Monday, April 4, 2022

Under the Radar: Charlatan, All Hands on Deck and Dream Horse

Ivan Trojan and Juraj Loj in Charlatan.

Agnieszka Holland’s Charlatan is based on the little-known story of Jan Mikolášek (an authoritative performance by Ivan Trojan), a Czech herbalist and faith healer who was arrested by the Communist government on a trumped-up murder charge in the 1950s. As a young man in the 1930s (played by Trojan’s son Josef), Jan is trained by an aging healer (Jaroslava Pokorná) to interpret the ailments of the sick by “reading” their urine; his apprenticeship is in direct defiance of his farmer father, who locks him in his room to keep him at home. Jan takes a hatchet to the bedroom door – and almost uses it on his father. When the old woman, Mühlbacherová, dies, he takes over her practice and his herbal treatments become so famous that during the war he is even called upon to dispense curatives to high-ranking Nazis. He gets in hot water from both sides: a Czech Gestapo officer (Joachim Paul Assböck) whose little girl he couldn’t save arrests him and beats him, and after the war he’s charged with collaborating. His protector is the Czech president, Zápotocky (Ladislav Kolár), who is one of his patients. But after the president dies Jan and his assistant, Frantisek Palko (Juraj Loj), are put on trial as charlatans and murderers.

The Polish-born, Czech-trained Holland, whose breakthrough film was the startling 1991 Europa Europa, about a teenage Jewish boy whose un-Semitic looks allow him to hide in plain sight as a member of the Hitler Youth, has also worked in England and Hollywood. Now in her mid-seventies, she has been experiencing a late-career renaissance. Mr. Jones, her biography of Gareth Jones, the Welsh journalist who uncovered the story of Stalin’s man-made famine in the Ukraine, was one of the best movies of 2020: she took an unconventionally poetic and elegiac approach to the grim, horrifying material. Mr. Jones didn’t garner the attention it merited. Charlatan isn’t quite as good; it’s rather austere and unyielding, which has historically been Holland’s shortcoming. But it’s gripping and emphatically off the beaten path. (Her next project is a movie about Franz Kafka.)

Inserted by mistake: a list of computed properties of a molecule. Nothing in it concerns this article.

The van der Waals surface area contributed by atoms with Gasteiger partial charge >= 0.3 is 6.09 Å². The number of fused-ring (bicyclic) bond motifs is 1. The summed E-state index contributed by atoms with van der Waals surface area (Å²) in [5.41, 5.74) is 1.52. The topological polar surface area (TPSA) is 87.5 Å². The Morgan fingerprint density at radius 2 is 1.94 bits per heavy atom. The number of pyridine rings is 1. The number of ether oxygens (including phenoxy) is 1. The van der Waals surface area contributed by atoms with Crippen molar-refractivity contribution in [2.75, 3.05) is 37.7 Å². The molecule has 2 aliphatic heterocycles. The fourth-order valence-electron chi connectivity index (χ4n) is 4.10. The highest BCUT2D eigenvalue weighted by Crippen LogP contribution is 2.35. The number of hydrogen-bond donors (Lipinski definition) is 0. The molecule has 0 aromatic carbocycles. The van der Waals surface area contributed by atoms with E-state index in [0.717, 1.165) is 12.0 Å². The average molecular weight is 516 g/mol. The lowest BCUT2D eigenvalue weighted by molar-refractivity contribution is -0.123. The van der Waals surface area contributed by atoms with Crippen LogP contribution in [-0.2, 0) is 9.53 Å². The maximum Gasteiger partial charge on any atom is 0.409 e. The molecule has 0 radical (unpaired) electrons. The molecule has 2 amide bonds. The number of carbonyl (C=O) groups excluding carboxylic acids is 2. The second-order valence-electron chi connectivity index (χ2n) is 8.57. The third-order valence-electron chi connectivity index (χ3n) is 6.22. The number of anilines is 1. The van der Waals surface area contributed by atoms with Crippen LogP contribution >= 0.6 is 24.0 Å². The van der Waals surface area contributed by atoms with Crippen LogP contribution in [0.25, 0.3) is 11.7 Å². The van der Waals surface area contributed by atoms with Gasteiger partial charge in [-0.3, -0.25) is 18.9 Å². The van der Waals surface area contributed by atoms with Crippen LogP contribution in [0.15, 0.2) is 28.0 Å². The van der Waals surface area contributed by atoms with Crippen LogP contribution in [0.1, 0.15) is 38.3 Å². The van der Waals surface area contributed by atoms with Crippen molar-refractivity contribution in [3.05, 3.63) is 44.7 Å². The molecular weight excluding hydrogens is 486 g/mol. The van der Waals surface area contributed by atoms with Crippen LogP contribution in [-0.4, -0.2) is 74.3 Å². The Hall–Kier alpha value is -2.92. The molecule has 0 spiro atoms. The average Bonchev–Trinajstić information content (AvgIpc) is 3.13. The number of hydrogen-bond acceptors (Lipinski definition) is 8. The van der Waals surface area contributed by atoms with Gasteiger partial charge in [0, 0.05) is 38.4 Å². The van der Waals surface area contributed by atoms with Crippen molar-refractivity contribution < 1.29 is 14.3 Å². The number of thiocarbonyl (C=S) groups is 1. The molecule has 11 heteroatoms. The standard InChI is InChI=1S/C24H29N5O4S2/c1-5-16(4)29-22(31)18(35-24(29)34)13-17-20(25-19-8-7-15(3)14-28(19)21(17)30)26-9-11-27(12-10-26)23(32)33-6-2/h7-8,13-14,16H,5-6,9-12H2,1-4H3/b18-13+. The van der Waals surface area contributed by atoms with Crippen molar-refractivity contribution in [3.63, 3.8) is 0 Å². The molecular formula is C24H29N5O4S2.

Holland and her screenwriter, Marek Epstein, unfold the complicated narrative in a series of flashbacks. The script is deliberately fragmented and takes narrative leaps; you have to concentrate to get all the details. And some of them remain ambiguous. Epstein has made the choice to depict the relationship between Mikolášek and the younger Palko, about which there was apparently speculation, as definitely gay, which heightens the peril that hangs over both men, since homosexuality was a capital offense in totalitarian Czechoslovakia. In the film, Frantisek is married, but he lives in Jan’s house, officially because his around-the-clock work in the clinic demands his continual presence. It’s a complex love affair – Frantisek’s loyalty to his wife (Jana Kvantiková) is the occasion for explosions of jealousy on Jan’s part, and when she becomes pregnant he urges Frantisek to induce a miscarriage with one of his herbal teas. It seems that Palko does what his lover asks, but this section of the plot is a little unclear. Some of Jan’s other behaviors remain puzzling. He’s a generous man who uses his own money to send poor patients to the seaside for their health. So it’s hard to know what to make of a scene in which the young Mikolášek, instructed by Mühlbacherová to drown a litter of kittens as mercifully as possible because her household, holding on by the skin of her teeth, can’t afford to feed them, instead batters them to death. And his betrayal of Palko at their trial is baffling. (There isn’t a false note in the cast, but Juraj Loj gives the outstanding performance as the sensitive, devoted Palko.) Holland and Epstein may have been prompted by the exotic nature of the story, which flirts with folk-fable form and magic realism but never goes over the edge, to produce something that isn’t easy to decipher. In recent art-house pictures like The Power of the Dog and The Lost Daughter, the fact that the characters behave in symbolic ways that don’t make basic sense is a sign that the filmmakers don’t know what the hell they’re doing. But the mysteries of the protagonist’s motivation in Charlatan has the opposite effect: it strengthens the portrait of a man of conflicting parts.